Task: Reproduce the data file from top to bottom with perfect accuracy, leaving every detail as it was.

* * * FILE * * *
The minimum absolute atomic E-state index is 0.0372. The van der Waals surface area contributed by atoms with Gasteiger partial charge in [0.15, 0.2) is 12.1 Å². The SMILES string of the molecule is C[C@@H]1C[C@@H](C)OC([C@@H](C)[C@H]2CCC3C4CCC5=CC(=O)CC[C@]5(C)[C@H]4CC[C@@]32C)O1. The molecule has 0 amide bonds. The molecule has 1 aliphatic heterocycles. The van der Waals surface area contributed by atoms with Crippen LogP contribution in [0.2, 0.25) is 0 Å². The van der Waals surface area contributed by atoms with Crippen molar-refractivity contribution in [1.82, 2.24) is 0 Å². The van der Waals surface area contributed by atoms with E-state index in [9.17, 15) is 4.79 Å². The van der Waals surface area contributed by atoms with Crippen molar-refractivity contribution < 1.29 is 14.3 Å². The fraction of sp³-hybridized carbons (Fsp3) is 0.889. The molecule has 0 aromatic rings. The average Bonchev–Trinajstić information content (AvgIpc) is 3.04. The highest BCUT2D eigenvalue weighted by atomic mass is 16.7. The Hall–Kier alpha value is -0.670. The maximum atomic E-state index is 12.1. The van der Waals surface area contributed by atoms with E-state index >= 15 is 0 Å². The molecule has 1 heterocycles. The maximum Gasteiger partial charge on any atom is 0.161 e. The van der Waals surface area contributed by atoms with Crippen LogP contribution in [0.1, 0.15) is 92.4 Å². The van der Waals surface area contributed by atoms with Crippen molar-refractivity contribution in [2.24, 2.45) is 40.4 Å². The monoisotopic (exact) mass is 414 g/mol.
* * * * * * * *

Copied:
The minimum absolute atomic E-state index is 0.0372. The van der Waals surface area contributed by atoms with Gasteiger partial charge in [0.15, 0.2) is 12.1 Å². The SMILES string of the molecule is C[C@@H]1C[C@@H](C)OC([C@@H](C)[C@H]2CCC3C4CCC5=CC(=O)CC[C@]5(C)[C@H]4CC[C@@]32C)O1. The molecule has 0 amide bonds. The molecule has 1 aliphatic heterocycles. The van der Waals surface area contributed by atoms with Crippen LogP contribution in [0.2, 0.25) is 0 Å². The van der Waals surface area contributed by atoms with Crippen molar-refractivity contribution in [1.82, 2.24) is 0 Å². The van der Waals surface area contributed by atoms with E-state index in [9.17, 15) is 4.79 Å². The van der Waals surface area contributed by atoms with Crippen molar-refractivity contribution < 1.29 is 14.3 Å². The fraction of sp³-hybridized carbons (Fsp3) is 0.889. The molecule has 0 aromatic rings. The average Bonchev–Trinajstić information content (AvgIpc) is 3.04. The highest BCUT2D eigenvalue weighted by atomic mass is 16.7. The Hall–Kier alpha value is -0.670. The maximum atomic E-state index is 12.1. The van der Waals surface area contributed by atoms with E-state index >= 15 is 0 Å². The molecule has 1 heterocycles. The maximum Gasteiger partial charge on any atom is 0.161 e. The van der Waals surface area contributed by atoms with Crippen LogP contribution in [0.1, 0.15) is 92.4 Å². The van der Waals surface area contributed by atoms with Crippen molar-refractivity contribution in [2.24, 2.45) is 40.4 Å². The monoisotopic (exact) mass is 414 g/mol.